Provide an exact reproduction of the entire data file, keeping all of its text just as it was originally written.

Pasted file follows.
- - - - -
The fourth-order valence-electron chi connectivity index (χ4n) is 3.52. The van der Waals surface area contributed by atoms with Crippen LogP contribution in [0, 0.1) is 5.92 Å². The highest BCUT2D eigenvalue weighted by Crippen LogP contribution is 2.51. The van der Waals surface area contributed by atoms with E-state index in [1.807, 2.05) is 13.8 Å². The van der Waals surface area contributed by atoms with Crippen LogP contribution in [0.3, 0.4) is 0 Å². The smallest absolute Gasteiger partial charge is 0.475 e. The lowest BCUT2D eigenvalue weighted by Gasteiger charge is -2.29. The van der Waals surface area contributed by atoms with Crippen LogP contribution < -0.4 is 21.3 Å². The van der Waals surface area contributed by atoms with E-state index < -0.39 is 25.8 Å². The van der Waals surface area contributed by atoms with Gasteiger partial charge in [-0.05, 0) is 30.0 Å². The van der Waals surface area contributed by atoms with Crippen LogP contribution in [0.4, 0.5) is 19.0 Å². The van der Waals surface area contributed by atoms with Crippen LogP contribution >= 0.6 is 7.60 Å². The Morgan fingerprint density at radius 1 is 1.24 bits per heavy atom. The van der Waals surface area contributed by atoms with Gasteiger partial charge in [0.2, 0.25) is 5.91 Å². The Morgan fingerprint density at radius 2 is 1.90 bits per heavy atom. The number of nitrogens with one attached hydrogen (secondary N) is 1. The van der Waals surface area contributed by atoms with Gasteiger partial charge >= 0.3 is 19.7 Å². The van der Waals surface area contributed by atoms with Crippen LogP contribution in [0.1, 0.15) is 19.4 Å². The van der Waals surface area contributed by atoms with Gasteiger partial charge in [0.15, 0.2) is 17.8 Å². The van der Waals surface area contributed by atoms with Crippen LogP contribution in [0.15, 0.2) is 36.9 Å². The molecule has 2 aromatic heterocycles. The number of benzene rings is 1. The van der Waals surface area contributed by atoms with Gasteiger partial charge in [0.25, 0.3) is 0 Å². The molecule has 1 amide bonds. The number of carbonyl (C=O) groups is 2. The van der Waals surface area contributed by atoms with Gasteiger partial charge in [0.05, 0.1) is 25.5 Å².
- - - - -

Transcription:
The fourth-order valence-electron chi connectivity index (χ4n) is 3.52. The van der Waals surface area contributed by atoms with Crippen LogP contribution in [0, 0.1) is 5.92 Å². The highest BCUT2D eigenvalue weighted by Crippen LogP contribution is 2.51. The van der Waals surface area contributed by atoms with E-state index in [1.807, 2.05) is 13.8 Å². The van der Waals surface area contributed by atoms with Crippen LogP contribution in [0.3, 0.4) is 0 Å². The smallest absolute Gasteiger partial charge is 0.475 e. The lowest BCUT2D eigenvalue weighted by Gasteiger charge is -2.29. The van der Waals surface area contributed by atoms with Crippen LogP contribution < -0.4 is 21.3 Å². The van der Waals surface area contributed by atoms with E-state index < -0.39 is 25.8 Å². The van der Waals surface area contributed by atoms with Gasteiger partial charge in [-0.05, 0) is 30.0 Å². The van der Waals surface area contributed by atoms with Crippen LogP contribution in [0.4, 0.5) is 19.0 Å². The van der Waals surface area contributed by atoms with Crippen LogP contribution >= 0.6 is 7.60 Å². The Morgan fingerprint density at radius 1 is 1.24 bits per heavy atom. The van der Waals surface area contributed by atoms with Gasteiger partial charge in [0.2, 0.25) is 5.91 Å². The Morgan fingerprint density at radius 2 is 1.90 bits per heavy atom. The number of nitrogens with one attached hydrogen (secondary N) is 1. The van der Waals surface area contributed by atoms with Gasteiger partial charge >= 0.3 is 19.7 Å². The van der Waals surface area contributed by atoms with Crippen LogP contribution in [0.1, 0.15) is 19.4 Å². The van der Waals surface area contributed by atoms with Gasteiger partial charge in [0.15, 0.2) is 17.8 Å². The van der Waals surface area contributed by atoms with Crippen LogP contribution in [0.15, 0.2) is 36.9 Å². The molecule has 2 aromatic heterocycles. The number of benzene rings is 1. The van der Waals surface area contributed by atoms with Gasteiger partial charge in [0.25, 0.3) is 0 Å². The molecule has 1 amide bonds. The number of carbonyl (C=O) groups is 2. The van der Waals surface area contributed by atoms with Gasteiger partial charge in [0.05, 0.1) is 25.5 Å².